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Marshmallow world: WASP-107b is a superpuff planet with a weirdly tiny core
With over 4,300 confirmed exoplanets found — alien worlds orbiting alien stars — there are bound to be a few oddballs.
And then there’s WASP-107b. It’s a “puffball planet,” one with a large size but low mass, making it extremely low density. And new research shows it’s even weirder than that: The core of the planet is likely far smaller than astronomers previously thought a gas giant core could be, making it hard to understand how it even formed in the first place.
WASP-107b was discovered in 2017, and quickly found to be weird. It’s a hot Jupiter, a gas giant orbiting its star very closely, at a distance of only 9 million kilometers. Mercury orbits the Sun at roughly 60 million kilometers, so WASP-107b is close. The host star, WASP-107, is an orange dwarf, smaller and cooler than the Sun, but still not something you want to be that close to unless baking your entire planet is your goal. The temperature of WASP-107b is likely around 1,000° C (1,800°F).
Hot Jupiters are common enough, but it’s the planet’s mass that’s so weird. As it orbits the star, the star gets tugged by the planet’s gravity, allowing the planet’s mass to be found. The new research finds that it’s only about 30 times more massive than Earth, which sounds like a lot, but Jupiter is 300 times the Earth’s mass. So WASP-107b is the size of Jupiter but only one-tenth its mass.
That gives it about the same density as a marshmallow. That’s pretty fluffy.
That also means it’s not really a hot Jupiter. It’s a hot Neptune.
So how does something with less than twice Neptune’s mass inflate up to the size of Jupiter, almost three times wider than Neptune?
One clue is in how it may have formed. Physical models of planetary formation have a very difficult time making a giant planet that close to its star at all, let alone one with such low density. So it likely formed farther out from its star and moved inward over time.
The most common way for that to happen is through disk migration. Planets form from a flat disk of gas and dust surrounding the host star. As a massive planet forms, its gravity starts to act on the disk, which in turn torques the planet, reducing its orbital energy. The planet drops in toward the star, and that inward migration only stops when it reaches the inner edge of the disk. The disk eventually dissipates, and you’re left with a big planet orbiting close to the star.
That may be what happened with WASP-107b. The new research also finds evidence for a second massive planet on an elliptical orbit farther out from the star WASP-107, which could have gravitationally affected 107b, dropping it toward the star as well.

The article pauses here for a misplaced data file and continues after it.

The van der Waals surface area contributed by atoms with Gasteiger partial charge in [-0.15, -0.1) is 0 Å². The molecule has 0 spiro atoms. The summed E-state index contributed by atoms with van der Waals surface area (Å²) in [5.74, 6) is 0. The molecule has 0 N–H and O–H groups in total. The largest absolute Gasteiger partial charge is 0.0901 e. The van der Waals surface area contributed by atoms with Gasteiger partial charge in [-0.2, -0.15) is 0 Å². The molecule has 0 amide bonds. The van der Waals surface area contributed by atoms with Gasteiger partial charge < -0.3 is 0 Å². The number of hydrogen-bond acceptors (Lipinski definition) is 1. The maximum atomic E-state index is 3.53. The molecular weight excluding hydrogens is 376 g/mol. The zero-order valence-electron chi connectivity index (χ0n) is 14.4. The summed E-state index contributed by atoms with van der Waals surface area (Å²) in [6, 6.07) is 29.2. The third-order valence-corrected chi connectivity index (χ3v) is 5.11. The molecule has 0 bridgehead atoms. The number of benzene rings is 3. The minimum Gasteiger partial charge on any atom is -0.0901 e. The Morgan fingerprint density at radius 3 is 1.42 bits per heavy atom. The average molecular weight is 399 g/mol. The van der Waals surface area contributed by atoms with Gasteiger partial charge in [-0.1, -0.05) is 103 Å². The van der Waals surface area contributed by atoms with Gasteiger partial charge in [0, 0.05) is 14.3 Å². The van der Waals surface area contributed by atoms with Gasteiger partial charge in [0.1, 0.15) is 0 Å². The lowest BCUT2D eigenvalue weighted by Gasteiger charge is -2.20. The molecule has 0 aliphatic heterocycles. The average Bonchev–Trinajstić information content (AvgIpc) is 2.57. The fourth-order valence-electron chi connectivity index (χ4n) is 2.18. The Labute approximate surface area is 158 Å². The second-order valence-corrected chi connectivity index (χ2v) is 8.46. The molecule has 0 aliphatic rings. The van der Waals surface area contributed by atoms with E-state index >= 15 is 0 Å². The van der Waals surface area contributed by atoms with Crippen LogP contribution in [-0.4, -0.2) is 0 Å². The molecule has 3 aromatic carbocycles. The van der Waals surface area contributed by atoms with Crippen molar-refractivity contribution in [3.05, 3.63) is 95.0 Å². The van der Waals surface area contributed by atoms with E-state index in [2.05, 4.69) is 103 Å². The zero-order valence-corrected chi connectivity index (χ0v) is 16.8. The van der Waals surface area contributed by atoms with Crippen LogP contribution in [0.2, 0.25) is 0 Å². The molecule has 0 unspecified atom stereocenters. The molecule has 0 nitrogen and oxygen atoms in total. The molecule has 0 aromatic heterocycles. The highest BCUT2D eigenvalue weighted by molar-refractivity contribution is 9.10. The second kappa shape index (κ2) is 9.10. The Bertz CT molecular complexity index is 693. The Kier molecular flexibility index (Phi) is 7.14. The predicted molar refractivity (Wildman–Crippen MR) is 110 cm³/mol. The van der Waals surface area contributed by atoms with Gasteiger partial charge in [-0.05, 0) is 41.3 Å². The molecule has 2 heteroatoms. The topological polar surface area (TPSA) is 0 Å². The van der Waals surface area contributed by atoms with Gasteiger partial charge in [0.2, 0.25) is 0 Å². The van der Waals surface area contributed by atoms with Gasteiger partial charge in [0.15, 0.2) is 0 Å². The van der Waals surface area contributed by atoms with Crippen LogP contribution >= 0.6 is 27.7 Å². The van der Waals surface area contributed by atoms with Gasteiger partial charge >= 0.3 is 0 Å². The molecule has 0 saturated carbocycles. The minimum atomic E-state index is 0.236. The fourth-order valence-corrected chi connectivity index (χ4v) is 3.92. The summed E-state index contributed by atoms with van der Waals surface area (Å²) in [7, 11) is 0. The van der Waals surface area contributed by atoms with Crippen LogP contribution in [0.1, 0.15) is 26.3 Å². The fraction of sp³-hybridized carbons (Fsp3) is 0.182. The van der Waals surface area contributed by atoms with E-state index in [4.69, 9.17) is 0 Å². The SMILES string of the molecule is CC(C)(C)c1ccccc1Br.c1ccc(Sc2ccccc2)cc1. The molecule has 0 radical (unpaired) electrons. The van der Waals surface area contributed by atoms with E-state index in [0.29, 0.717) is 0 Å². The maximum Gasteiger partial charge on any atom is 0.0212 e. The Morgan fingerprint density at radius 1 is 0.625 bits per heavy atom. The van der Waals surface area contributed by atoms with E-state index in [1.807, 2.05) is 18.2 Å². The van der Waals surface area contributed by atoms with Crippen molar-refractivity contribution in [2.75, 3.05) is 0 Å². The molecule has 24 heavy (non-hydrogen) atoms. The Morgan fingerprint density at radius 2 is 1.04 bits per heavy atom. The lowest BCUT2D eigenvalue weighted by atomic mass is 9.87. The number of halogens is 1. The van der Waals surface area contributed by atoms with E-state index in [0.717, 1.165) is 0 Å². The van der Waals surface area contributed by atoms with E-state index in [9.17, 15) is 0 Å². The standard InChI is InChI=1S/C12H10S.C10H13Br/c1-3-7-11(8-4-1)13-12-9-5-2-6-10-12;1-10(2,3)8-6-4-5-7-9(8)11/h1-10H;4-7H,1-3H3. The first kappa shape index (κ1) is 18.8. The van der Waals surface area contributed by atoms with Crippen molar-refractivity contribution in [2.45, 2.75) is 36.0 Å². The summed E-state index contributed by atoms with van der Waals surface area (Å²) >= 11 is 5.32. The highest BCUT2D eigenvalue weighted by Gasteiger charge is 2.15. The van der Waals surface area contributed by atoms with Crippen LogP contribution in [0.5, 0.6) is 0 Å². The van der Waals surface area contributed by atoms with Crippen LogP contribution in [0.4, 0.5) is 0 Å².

But that doesn’t explain why WASP-107b is such a lightweight. Normally, in general, we think that a gas giant forms a rocky core first, which, when it gets massive enough, can start to actively draw in the gas around it. When it gets to be somewhat more massive than Neptune, this process accelerates and becomes what’s called runaway accretion: The gas falls in very rapidly and the planet grows wildly. The process stops when there’s no more gas to pull in around the planet. WASP-107b must have been right around that step in the process when it moved inward to the star and its food supply was cut off, keeping it closer in mass to Neptune than Jupiter.
So the astronomers ran a bunch of computer models to see how the planet might have formed, varying various parameters to see what explained its characteristics best, and what they found is bizarre: The core of the planet is most likely less than 4.6 times Earth’s mass, much lower mass than was thought possible for a planet close to Neptune’s mass. This means the planet is something like 85% atmosphere, which is a very high fraction of gas to core. For comparison, Neptune’s atmosphere to core ratio is more like 5 – 15%.
That’s pretty hard to do. They have some ideas for how it might have happened (for example, if it formed where there wasn’t much dust, gas accretion would be rapid, allowing it to grow quickly even with a smaller core) but no matter what, this is an odd planet.
I’ll note that cores of gas giants can be weird. Jupiter, for example, has a fuzzy core; as if there’s kind of a core there but it’s mixed up with all the stuff around it (possibly due to a giant impact early on in its formation). Maybe something happened to WASP-107b’s core to diminish it.
Clearly there’s a lot more to figure out about this planetary marshmallow. As usual, more observations would help, and the team has hopes to continue looking at WASP-107b, especially with newer telescopes coming online (like James Webb). Anything learned will be useful in understanding how planets form in general, too, since we don’t have any planets like this in our own solar system. We learn the most when we find exceptions, and this bizarre world is certainly exceptional.